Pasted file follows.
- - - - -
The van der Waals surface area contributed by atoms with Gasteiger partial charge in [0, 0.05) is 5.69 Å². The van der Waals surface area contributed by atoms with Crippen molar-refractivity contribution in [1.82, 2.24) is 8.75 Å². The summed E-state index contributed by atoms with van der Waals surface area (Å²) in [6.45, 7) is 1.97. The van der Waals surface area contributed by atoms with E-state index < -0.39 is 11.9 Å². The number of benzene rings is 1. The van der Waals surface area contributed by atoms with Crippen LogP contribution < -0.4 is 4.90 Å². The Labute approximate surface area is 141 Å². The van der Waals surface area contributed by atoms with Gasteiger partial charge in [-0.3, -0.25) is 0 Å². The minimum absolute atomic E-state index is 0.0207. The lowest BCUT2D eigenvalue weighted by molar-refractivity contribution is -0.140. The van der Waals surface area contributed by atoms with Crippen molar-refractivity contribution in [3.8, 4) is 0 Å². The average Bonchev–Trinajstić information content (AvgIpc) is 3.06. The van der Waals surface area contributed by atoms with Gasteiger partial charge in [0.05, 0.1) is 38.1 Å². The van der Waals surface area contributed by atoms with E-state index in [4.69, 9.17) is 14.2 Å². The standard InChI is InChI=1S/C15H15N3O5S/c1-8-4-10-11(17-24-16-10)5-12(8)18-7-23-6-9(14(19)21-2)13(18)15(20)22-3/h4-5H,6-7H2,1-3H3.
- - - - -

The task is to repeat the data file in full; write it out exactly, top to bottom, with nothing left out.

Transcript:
The van der Waals surface area contributed by atoms with Gasteiger partial charge in [0, 0.05) is 5.69 Å². The van der Waals surface area contributed by atoms with Crippen molar-refractivity contribution in [1.82, 2.24) is 8.75 Å². The summed E-state index contributed by atoms with van der Waals surface area (Å²) in [6.45, 7) is 1.97. The van der Waals surface area contributed by atoms with E-state index < -0.39 is 11.9 Å². The number of benzene rings is 1. The van der Waals surface area contributed by atoms with Crippen LogP contribution < -0.4 is 4.90 Å². The Labute approximate surface area is 141 Å². The van der Waals surface area contributed by atoms with Gasteiger partial charge in [-0.3, -0.25) is 0 Å². The minimum absolute atomic E-state index is 0.0207. The lowest BCUT2D eigenvalue weighted by molar-refractivity contribution is -0.140. The van der Waals surface area contributed by atoms with Crippen molar-refractivity contribution in [3.8, 4) is 0 Å². The average Bonchev–Trinajstić information content (AvgIpc) is 3.06. The van der Waals surface area contributed by atoms with Gasteiger partial charge in [0.05, 0.1) is 38.1 Å². The van der Waals surface area contributed by atoms with E-state index in [4.69, 9.17) is 14.2 Å². The standard InChI is InChI=1S/C15H15N3O5S/c1-8-4-10-11(17-24-16-10)5-12(8)18-7-23-6-9(14(19)21-2)13(18)15(20)22-3/h4-5H,6-7H2,1-3H3.